I've been looking into fuzzing a bit, and as a first step wanted to find the simplest fuzzer I could. I'm not sure if I've actually found the simplest fuzzer, but I did find Charlie Miller's five line fuzzer that he used to find potential exploits in PDF viewers such as Adobe's product and OSX Preview. Five lines is pretty good.

Charlie Miller

In these two quick videos, Charlie Miller, an independent security consultant who is quite famous for his ability to find and exploit vulnerabilities, discusses his "five line fuzzer" and how it was used, along with several other tools and strategies, to locate potential vulnerabilities. Miller also worked for the NSA, and has a PhD in Mathematics.

Udacity software testing class

I also found that Miller's examples were used in the Udacity Software Testing class. Part of the class discusses random testing and uses Miller's simple fuzzer as a class assignment. If you search github gists for "Charlie Miller" you'll come up with a bunch of hits from that class. I think it's great that a software testing class took Miller's example and ran with it.

The Five Lines

These are the five lines Miller shows in his slides.

numwrites = random.randrange(math.ceil((float(len(buf)) / FuzzFactor))) + 1
for j in range(numwrites):
  rbyte = random.randrange(256)
  rn = random.randrange(len(buf))
  buf[rn] = "%c"%(rbyte)

Basically we're randomly corrupting a file. That file is fed to an application, and if the application crashes maybe there is a vulnerability/exploit.

If we hop into my favorite Python appplication ipython, we can mess around with this as well.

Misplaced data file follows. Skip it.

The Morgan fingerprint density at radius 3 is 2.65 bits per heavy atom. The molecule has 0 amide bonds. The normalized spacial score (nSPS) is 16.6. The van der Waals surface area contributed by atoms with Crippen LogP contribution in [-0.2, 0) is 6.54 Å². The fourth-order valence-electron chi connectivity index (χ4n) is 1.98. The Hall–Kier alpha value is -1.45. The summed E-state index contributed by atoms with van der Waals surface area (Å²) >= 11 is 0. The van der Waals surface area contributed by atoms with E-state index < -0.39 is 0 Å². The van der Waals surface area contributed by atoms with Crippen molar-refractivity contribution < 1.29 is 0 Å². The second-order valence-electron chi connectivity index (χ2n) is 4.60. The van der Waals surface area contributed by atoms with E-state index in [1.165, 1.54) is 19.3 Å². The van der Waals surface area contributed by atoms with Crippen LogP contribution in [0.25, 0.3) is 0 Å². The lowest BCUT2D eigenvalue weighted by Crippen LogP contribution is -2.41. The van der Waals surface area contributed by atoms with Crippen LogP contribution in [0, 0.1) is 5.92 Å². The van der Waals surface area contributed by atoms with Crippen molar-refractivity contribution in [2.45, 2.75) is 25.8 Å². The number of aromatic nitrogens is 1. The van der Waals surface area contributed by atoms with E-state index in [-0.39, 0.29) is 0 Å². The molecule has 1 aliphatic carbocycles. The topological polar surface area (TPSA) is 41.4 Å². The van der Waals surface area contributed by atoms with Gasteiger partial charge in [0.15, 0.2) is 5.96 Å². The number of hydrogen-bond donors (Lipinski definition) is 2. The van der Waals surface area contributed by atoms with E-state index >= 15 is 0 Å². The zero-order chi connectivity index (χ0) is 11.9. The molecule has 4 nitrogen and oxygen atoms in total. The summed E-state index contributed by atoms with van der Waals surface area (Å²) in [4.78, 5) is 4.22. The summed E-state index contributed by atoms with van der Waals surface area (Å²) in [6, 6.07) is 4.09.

In [33]: import random

In [34]: buf = bytearray("123456")

In [35]: rbyte = random.randrange(256)

In [36]: rn = random.randrange(len(buf))

In [37]: buf[rn] = chr(rbyte)

In [38]: buf
Out[38]: bytearray(b'12\xa7456')

As can be seen the buf byte array is altered with the random chararacter. I'm using the built-in chr instead the %c formatting, same thing.


Interestingly Miller found a few issues just using this simple fuzzer. Though his workflow was a bit more complicated than the fuzzing code itself. However, I think this is a good example of how to get started in fuzzing systems--corrupt some files, run an application on them and see what happens. I'm certainly going to mess around with it, and perhaps rewrite the simple example in Go and keep building from there. Having said that, fuzzers can get really complicated and at some point time would be better spent using an existing fuzzing system, one that has been around for a while. There are lots of them (subject for another post).

P.S. Untrusted binaries

lcamtuf has a recent post, or PSA as he terms it, on not running strings on untrusted binaries:

...the bottom line is that if you are used to running strings on random files, or depend on any libbfd-based tools for forensic purposes, you should probably change your habits. For strings specifically, invoking it with the -a parameter seems to inhibit the use of libbfd. Distro vendors may want to consider making the -a mode default, too.

So, while in his video Miller shows using his computer and his kid's computer to run his tests, lcamtuf suggests that this could lead to your computer getting cracked. I would imaging most fuzzing systems do their work in a secure, separated system of some kind. Definitely suggest doing this in a throw away environment such as a virtual machine.